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The last time Syracuse played Notre Dame, a green layup by Judah Mintz late in regulation gave the Oranges a surprise win to start conference play. At this point, Notre Dame was 6-1 and looking to continue their hot start by earning their first win of the season at the Atlantic Coast Conference. Conversely, Syracuse lost to Illinois in the Big Ten/ACC Challenge, which featured one of the worst offensive performances of the season.
After losing to Syracuse, the Fighting Irish recorded a 3-6 record, losing to Marquette and Boston College. Conversely, the Orange began a five-game winning streak when they went into action on Saturday night as winners of eight of their last ten games.
Instead of a defensive duel, both teams caught fire from deep. The Orange (12-6, 5-2 ACC) trailed for most of the game, but a late run in the second half propelled them to a 78-73 win over the Fighting Irish (9-9, 1-6 ACC ). .
Here are some observations from Syracuse’s comeback win.
Irish thrive from the deep
In the first game between the two teams, Notre Dame fired 33 of their 60 shots from long range. While they started hot, the Fighting Irish cooled off in the second half, allowing the Oranges to bounce back and eventually steal a win at South Bend. At the start against Syracuse tonight, Notre Dame displayed the same ball-screen offense, using extra passes to get the men open for 3 seconds in both corners. The Orange’s 3-point defense has improved since their early games against teams like Colgate and Bryant, although they still started at No. 151 in full-back, according to KenPom Saturday night.
Typically, Cormac Ryan and Dane Goodwin shouldered Notre Dame’s hits from long range, but Trey Wertz and Marcus Hammond combined to add eight 3s from the bench. The Fighting Irish started slow, missing their first six 3-point attempts, allowing the Orange to keep up. Then, with just under 12 minutes left in the game, Hammond hit a wide-open three from the start and extended ND’s lead to four points – the Fighting Irish’s third win made 3.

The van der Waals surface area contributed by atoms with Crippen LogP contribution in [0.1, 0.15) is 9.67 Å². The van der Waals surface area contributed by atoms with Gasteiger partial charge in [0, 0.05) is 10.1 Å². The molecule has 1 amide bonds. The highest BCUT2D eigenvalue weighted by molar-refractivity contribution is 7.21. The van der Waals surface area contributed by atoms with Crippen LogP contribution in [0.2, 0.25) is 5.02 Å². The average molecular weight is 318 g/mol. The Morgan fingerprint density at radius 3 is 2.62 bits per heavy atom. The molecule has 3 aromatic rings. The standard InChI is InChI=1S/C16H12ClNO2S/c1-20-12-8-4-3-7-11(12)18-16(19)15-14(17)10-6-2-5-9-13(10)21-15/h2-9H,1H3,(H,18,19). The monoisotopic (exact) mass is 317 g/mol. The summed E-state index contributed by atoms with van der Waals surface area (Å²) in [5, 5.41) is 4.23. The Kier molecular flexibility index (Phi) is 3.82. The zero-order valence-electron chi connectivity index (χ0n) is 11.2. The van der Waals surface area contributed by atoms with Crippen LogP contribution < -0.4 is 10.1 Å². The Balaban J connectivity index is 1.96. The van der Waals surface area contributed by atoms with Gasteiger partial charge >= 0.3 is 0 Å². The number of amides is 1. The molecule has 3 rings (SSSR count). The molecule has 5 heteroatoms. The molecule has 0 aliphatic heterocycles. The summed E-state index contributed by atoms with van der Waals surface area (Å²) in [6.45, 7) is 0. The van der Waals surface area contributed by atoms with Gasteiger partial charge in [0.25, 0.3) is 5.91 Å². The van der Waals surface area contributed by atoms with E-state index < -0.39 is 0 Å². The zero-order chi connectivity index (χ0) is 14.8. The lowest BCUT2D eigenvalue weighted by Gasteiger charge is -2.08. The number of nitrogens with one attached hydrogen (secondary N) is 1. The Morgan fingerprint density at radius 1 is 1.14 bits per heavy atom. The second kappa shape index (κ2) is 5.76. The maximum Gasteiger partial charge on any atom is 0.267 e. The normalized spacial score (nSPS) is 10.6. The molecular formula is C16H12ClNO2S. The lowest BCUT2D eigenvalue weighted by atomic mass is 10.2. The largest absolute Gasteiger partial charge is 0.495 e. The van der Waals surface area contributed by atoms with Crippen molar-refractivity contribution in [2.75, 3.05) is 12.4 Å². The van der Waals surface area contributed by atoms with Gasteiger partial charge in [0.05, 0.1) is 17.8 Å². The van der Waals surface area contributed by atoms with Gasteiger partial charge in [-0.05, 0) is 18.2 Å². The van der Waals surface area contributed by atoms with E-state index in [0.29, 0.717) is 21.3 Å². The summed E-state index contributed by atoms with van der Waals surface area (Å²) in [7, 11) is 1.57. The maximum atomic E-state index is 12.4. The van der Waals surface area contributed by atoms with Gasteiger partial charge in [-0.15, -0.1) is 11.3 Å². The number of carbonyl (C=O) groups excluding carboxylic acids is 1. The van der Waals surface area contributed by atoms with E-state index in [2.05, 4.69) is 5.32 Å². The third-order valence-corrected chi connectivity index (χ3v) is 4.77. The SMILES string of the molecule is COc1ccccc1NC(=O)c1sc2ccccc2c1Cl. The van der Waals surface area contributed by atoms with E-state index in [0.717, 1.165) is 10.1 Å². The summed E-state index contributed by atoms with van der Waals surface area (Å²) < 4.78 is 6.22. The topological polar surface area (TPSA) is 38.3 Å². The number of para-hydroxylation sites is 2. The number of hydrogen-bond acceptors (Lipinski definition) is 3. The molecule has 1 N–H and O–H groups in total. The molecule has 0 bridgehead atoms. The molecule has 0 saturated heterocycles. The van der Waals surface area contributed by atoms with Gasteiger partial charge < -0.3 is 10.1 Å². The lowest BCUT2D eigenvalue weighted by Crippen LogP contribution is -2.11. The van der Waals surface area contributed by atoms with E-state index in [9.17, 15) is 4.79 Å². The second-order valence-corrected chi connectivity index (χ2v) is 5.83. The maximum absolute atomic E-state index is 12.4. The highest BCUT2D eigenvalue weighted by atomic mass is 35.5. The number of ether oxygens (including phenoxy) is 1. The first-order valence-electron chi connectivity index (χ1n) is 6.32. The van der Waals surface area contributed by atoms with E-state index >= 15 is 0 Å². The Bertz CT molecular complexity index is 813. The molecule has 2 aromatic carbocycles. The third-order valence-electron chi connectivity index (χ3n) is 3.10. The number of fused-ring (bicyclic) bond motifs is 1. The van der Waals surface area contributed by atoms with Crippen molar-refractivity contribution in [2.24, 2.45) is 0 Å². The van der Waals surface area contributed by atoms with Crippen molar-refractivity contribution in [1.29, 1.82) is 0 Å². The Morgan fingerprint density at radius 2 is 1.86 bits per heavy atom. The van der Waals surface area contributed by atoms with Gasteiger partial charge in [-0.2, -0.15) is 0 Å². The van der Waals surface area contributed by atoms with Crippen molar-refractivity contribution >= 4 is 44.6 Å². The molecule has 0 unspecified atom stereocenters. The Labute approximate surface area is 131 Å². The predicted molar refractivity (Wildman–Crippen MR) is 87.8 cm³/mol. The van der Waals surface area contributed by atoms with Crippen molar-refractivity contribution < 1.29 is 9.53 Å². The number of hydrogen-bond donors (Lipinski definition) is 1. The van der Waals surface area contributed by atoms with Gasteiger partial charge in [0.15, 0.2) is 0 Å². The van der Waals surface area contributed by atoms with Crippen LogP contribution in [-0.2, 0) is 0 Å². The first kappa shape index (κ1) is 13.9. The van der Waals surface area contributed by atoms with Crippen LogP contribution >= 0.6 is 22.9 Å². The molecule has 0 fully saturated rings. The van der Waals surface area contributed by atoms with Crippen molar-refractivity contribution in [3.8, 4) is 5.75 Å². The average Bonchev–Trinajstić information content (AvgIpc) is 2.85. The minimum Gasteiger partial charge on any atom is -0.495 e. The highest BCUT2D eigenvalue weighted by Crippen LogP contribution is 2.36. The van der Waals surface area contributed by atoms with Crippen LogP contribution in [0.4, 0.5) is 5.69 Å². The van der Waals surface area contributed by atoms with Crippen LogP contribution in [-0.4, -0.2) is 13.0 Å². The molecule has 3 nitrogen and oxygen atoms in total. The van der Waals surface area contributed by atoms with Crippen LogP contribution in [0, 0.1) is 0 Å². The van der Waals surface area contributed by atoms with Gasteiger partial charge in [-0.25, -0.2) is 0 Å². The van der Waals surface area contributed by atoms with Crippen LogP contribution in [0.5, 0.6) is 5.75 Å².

Notre Dame finished the first half with nine 3-pointers and a four-point lead going into halftime. Although Syracuse extended their patented 2-3 zone in the same way they did against Virginia Tech, it hardly worked against the Fighting Irish’s sharpshooting.
Maliq Brown contributes from the bench
After recording his first double-double of college last time out against Virginia Tech, Maliq Brown came off the bench early in the first half and made a significant difference. After Notre Dame heated up from the deep, head coach Jim Boeheim sent Brown to replace Benny Williams and provide a defensive spark. The forward would go on to record a career-high in terms of points scored (15).
After Jesse Edwards missed two straight layup attempts just under the basket, Brown threw a put-back dunk after keeping Syracuse’s possession alive on the offensive boards. A few plays later, Brown started the Orange offense by snagging a defensive rebound and delivering an outlet pass to Joe Girard III. At the other end of the floor, Girard went around his defender and converted from glass on a transition layup.